Many do this dangerous work.
My father-in-law died in an
industrial accident.

"They should have asked reservists and army personnel to come." Even the supply crews who came from Sudbury, Ottawa, Manitoba, and Michigan.

My question: how would those without the power have been contacted by employers?
They should have known how to recognize those who had hypothermia. They should have had information on how they were keeping warm, and how were they heating their place. This might have prevented the 5 deaths from those who brought generators into garages, and BBQs into their homes, where they died of carbon monoxide poisoning.

Some had gotten power back day 3 or 4, and didn't know that there were emergency warming stations. How would these people she mentioned (nurses, social workers, military) have known that to begin action? Many of these people live in neighbouring commuter towns. There was no GO Train to get them into work. Without power, gas stations wouldn't have been able to put gas in their cars. The roads filled with debris from west to east, Kingston.

There are still people without power in city housing, this, on day 7. These are the people who need to be contacted. Those with money went to hotels. There would have been a lot of time wasted trying to figure out who was still home, and who had left.

Extended: Mayor Ford has warning for residents

Toronto Mayor Rob Ford has the latest on the ice storm recovery, and warns residents of the dangers of melting ice and falling trees. (Dec. 28)

In fact, the Toronto mayor asked folks to check in on one another from day 1. That would mean that those with power would talk to those without. This is what we did in Osgoode in Ice Storm '98. By the 2nd week, we had community shelters, where army personnel were located to help those with many branches. This wasn't the case in Toronto. Many communities came up or down, over the days following.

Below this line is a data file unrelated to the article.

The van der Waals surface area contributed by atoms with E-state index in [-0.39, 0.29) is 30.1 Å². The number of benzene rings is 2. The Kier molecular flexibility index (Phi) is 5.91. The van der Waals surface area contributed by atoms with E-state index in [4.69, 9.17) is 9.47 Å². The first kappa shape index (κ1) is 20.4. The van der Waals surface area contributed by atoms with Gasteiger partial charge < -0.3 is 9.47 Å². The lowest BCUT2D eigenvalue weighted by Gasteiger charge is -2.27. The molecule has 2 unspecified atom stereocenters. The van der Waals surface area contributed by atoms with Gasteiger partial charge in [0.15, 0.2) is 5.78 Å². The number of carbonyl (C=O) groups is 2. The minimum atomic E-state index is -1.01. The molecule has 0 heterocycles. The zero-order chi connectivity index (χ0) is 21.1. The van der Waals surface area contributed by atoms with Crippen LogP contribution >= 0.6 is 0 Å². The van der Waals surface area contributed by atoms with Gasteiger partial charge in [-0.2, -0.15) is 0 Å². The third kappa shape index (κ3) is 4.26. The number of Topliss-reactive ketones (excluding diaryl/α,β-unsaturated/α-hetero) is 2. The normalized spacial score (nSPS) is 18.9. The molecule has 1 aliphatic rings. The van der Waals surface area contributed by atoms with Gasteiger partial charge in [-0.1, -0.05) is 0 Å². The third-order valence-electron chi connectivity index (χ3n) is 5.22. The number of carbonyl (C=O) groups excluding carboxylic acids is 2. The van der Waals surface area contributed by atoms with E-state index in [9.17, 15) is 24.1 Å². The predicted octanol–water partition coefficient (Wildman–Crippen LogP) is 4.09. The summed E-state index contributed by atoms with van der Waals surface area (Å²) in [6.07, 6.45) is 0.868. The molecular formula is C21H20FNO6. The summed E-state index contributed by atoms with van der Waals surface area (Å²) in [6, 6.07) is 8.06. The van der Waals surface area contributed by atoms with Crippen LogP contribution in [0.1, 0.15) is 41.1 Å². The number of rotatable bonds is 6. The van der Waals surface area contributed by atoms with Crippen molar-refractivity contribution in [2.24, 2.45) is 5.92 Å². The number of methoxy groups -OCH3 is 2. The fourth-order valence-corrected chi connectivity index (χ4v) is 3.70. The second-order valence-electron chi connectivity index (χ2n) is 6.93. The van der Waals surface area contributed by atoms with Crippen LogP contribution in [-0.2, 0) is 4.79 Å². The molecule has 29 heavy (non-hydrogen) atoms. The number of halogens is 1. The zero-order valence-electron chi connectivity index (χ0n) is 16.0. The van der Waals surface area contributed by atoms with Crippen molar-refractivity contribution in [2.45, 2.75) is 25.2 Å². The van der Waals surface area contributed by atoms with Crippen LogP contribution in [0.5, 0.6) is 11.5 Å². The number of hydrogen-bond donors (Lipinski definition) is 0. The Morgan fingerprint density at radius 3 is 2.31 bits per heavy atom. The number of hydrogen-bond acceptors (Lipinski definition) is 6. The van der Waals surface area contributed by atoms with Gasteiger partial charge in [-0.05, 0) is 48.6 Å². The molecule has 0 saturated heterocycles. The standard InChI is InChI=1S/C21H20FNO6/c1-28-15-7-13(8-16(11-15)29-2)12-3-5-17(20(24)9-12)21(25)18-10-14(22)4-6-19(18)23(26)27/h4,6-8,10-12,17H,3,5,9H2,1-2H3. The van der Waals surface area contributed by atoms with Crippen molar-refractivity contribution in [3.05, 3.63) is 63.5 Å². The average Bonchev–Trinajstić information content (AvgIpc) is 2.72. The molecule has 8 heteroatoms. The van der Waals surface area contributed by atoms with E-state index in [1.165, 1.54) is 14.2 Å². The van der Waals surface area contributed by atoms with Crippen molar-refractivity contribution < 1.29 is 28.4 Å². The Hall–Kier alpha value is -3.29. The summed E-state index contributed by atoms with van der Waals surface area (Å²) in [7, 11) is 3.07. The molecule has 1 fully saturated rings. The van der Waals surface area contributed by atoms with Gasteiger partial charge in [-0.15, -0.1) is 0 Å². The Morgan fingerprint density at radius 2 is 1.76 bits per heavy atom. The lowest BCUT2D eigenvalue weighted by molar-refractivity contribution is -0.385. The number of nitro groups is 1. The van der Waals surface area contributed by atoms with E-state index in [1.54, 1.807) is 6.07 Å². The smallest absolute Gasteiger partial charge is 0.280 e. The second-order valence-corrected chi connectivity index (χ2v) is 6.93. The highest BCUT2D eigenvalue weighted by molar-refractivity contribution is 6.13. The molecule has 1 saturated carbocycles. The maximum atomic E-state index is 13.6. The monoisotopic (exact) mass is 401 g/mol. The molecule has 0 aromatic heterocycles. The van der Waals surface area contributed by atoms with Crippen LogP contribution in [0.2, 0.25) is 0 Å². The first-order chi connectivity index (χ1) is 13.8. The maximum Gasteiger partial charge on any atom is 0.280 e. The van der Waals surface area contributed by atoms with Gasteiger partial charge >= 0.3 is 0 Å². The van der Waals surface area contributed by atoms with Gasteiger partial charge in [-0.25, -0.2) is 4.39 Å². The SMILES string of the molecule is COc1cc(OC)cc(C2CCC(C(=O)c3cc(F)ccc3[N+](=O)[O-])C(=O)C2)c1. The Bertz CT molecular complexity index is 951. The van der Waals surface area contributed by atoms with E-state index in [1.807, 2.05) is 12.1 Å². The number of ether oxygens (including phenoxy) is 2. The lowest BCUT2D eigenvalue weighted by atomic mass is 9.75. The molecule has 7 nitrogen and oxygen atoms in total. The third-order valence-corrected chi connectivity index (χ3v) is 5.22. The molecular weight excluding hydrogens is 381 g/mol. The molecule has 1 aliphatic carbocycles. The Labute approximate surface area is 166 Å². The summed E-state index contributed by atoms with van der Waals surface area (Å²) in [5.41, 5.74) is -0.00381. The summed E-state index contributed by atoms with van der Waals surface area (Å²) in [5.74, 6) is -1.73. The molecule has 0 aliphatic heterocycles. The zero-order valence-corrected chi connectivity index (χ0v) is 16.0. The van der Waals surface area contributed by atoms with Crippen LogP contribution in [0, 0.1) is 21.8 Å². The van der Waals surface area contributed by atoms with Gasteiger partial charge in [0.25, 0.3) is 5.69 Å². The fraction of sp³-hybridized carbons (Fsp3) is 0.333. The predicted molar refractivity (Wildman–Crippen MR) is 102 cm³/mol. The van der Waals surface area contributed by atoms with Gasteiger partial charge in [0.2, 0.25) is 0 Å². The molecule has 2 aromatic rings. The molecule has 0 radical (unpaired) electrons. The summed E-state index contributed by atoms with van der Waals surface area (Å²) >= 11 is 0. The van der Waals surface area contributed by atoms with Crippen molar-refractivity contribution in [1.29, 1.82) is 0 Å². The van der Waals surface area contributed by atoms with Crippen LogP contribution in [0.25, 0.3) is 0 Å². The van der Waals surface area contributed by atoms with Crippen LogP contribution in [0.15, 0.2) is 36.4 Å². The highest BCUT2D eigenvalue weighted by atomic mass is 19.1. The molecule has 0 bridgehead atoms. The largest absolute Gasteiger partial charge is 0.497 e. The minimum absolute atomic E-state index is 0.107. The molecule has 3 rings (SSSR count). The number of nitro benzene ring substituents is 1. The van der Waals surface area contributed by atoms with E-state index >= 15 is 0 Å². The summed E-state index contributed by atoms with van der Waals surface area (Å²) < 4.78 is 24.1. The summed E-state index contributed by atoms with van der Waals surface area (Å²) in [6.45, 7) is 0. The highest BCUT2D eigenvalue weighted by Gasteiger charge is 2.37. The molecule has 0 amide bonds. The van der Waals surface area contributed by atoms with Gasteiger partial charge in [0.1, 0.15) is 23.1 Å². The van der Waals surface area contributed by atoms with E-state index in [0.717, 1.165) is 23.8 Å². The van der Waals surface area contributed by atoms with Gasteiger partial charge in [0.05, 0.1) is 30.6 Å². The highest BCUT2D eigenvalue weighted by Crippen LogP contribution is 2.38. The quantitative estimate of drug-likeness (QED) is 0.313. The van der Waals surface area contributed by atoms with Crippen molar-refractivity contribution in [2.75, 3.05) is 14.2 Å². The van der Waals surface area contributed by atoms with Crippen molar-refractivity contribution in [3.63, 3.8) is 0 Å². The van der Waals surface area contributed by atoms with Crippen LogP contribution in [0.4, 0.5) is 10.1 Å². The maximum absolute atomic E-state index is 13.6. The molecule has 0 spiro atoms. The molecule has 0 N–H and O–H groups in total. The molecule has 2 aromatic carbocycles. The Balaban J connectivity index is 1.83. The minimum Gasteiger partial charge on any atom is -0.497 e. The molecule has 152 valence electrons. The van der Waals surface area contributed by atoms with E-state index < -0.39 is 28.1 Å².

Today, Toronto was down to outages for ~15,000, then went back up over 25,000 overnight with the warmer temperatures.
Dangerous work

Ice is falling everywhere, with a worker getting konked on the helmet.

There are still 8,000 in Quebec without power.
Eastern NB 11,000 without. (3 more days)
Manitoba has a freezing cold warning, with blizzards, 10 - 15 cm last night, and high winds today.
It's a mess everywhere, one way or another.
Alberta now has an H1N1 breakout.

IceStorm98 Study - A recorded history
This Queen’s study examined local response to the ice storm in the area from Kingston to Brockville. Included in the study were the Cities of Kingston and Brockville, the Town of Gananoque, the Village of Athens, and the Townships of Frontenac Islands (Wolfe Island in particular), Front of Leeds and Lansdowne, Front of Escott, Front of Yonge, Elizabethtown and Rear of Yonge and Escott.
Represented are a variety of municipalities ranging from Kingston, the second largest city in Eastern Ontario (population: 110,000), to the Townships which, typical of many Eastern Ontario Municipalities, are largely rural and sparsely populated.


Powell River Books said...

I hear it's really bad from all the news reports. Hope you are doing OK. - Margy

Billy Blue Eyes said...

You lot are not the only one with problems, there were at 9000 people with out power in our country due to floods and that was just outside London.

Lisa @ Two Bears Farm said...

That is a horribly long time to be without power in the middle of winter.

Anonymous said...

Definitely need a strong advocate that weather situation ~ ice storms seem to be the worst! ~ lots of positive energy coming your way ~ thanks for your feedback ~ I do tend to try and 'keep my poetry simple and clear but when being emotional doesn't always work ~ Happy New Year coming your way ~ carol, xxx

VioletSky said...

It is a difficult situation - for those without power and for those trying to restore it. It seems in every crisis there is anger at the response after a few days. Perhaps we rely on electricity for our communication too much - there isn't as much neighbourhood chat among people especially in apartment buildings where we seem to live in isolation at the best of times.
The scale of this disaster is staggering, really.

Kay said...

My daughter called to tell us that when they returned from St. Louis, their house was at 48 degrees and the furnace had stopped working. My poor granddaughter's beloved fish had died. I hope you stay warm.